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Outliers: Reflection on chapters 6-8
I did want to write an essay. However, I am away, on a mini-holiday so I have only managed to read these three chapters and write some reflections.
*As much as I didn't like the beginning of the book, as the story unfolds I find so much truth in it.
*You can be a stickler and perfectionist, and find many a hole in Gladwell's stories, but the stories along the way are really interesting.
*Never have I ever thought that cultural legacies can be such powerful forces, which can affect a person or society both positively and negatively.
*One thing that came to mind: this book is a double-edged sword. I won't elaborate on positive things but the negative consequence of Outliers is that it can likely convince some people that, since individual effort alone is not what makes someone successful, it's not worth trying. We all know that life is unfair, but just because we cannot control all of circumstances, it doesn't mean that we shouldn't do everything in our power to try to shape our life as we desire it to be.
*Lastly, there is so much truth in Chapter 6 where Malcom talks about 'culture of honour'. The case in point is Montenegro, one of six republics of former Yugoslavia and the neighbouring country of Serbia. Montenegro is a mountainous country with lots of barren land and herding culture as the main means of sustenance; it's a patriarchal society, with prevalent male figure and tight family bonds, which place loyalty to blood above all else. Very similar to Harlan. An ideal place for blood feud that luckily was eradicated here many years ago.
In chapter 6 Gladwell states how cultural heritage and legacy shapes the background and current actions of a society. In order to explain the social impact of these powerful but invisible forces, he describes the 50 year feud among the 19th century European settlers that populated the Appalachian Mountains in Kentucky. These immigrants were mostly herdsmen and their towns experienced a series of murders and clashes for decades. The reason behind this perpetration of violence was what some authors coined as the “culture of honor”. According to Gladwell, the dwellers of these mountainous regions had to make a living in infertile lands and their lives only revolved around rearing livestock. The constant harness and turmoil of the environment prompted its inhabitants to be aggressive, clannish and to reproduce the culture they had created in the Old World. In the 1990's, a group of psychologists from the University of Michigan conducted an experiment to see if these cultural bonds were still present among students. To their surprise, after carrying out a series of tests, those who experienced the strongest and most violent reactions came from the southern part of the States. He concluded the chapter by challenging us to think about the way we navigate through this world and how our forebears can somehow play a significant role in our decisions.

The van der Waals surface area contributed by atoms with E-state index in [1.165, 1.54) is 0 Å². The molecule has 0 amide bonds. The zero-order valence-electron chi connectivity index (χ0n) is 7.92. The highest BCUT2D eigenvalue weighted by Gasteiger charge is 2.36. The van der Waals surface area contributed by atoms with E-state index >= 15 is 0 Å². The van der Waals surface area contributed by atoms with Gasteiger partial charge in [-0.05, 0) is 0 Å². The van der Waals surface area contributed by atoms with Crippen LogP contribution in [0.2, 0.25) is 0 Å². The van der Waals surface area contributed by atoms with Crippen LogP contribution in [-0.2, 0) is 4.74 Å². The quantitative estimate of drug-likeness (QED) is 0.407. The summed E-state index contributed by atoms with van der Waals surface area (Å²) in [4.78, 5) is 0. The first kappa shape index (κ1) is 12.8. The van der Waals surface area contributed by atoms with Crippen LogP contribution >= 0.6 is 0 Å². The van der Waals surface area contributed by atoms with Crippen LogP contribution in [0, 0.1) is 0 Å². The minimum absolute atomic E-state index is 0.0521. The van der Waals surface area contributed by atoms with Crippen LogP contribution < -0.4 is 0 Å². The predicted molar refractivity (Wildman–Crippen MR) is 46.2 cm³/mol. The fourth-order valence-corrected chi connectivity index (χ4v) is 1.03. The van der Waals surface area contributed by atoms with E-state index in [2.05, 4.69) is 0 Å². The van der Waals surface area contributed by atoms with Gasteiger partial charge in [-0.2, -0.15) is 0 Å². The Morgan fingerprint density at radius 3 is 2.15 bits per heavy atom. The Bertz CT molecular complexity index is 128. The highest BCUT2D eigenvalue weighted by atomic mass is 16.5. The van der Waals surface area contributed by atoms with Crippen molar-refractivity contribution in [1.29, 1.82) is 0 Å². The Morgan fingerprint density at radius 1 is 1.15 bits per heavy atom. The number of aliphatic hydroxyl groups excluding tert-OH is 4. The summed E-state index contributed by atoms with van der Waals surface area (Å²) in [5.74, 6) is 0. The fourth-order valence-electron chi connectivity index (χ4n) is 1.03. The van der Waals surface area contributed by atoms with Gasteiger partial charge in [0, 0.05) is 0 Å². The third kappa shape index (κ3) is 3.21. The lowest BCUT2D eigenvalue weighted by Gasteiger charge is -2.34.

Chapter 7 analyses how cultural legacy is linked to the vision we have about authority and how this can result in disastrous consequences for human lives. After carefully analyzing the reasons behind several plane crashes, he concludes that the reasons behind these catastrophes were poor weather conditions, minor technical malfunctions, but most importantly lack of communication and mitigated speech. After listening to the cockpit transcript, the experts concluded that the constant polite differential way the crew addressed the pilots could have contributed to the fatal crashes. Gladwell states that different cultural history, and different ways of understanding the idea of authority and individualism can affect the idea of success. He concludes the chapter by reflecting on how we should address the previous issues if we want to foster more successful outcomes.
Finally, Chapter 8 discusses how cultural heritage can even shape the way we learn and how the success some countries experience in algebra is deeply tied to culture and language. A case in point is the Chinese naming conventions for numbers which are easier to remember than the ones used in Western countries. Consequently, Asian students outperform their American and European counterparts. Once again, the author challenges some preconceived notions of math skills as something that is innate or comes by chance.
I was personally challenged by these chapters as they led me to think that educators sometimes take for granted the inherited values our students possess and how these can shape their self-perception and performance. While for some students persistence is a cultural trait, for others honor is deemed as highly valuable. As we witness how our classrooms are becoming more culturally diverse, we as practitioners need to understand their background in order to support their learning experience.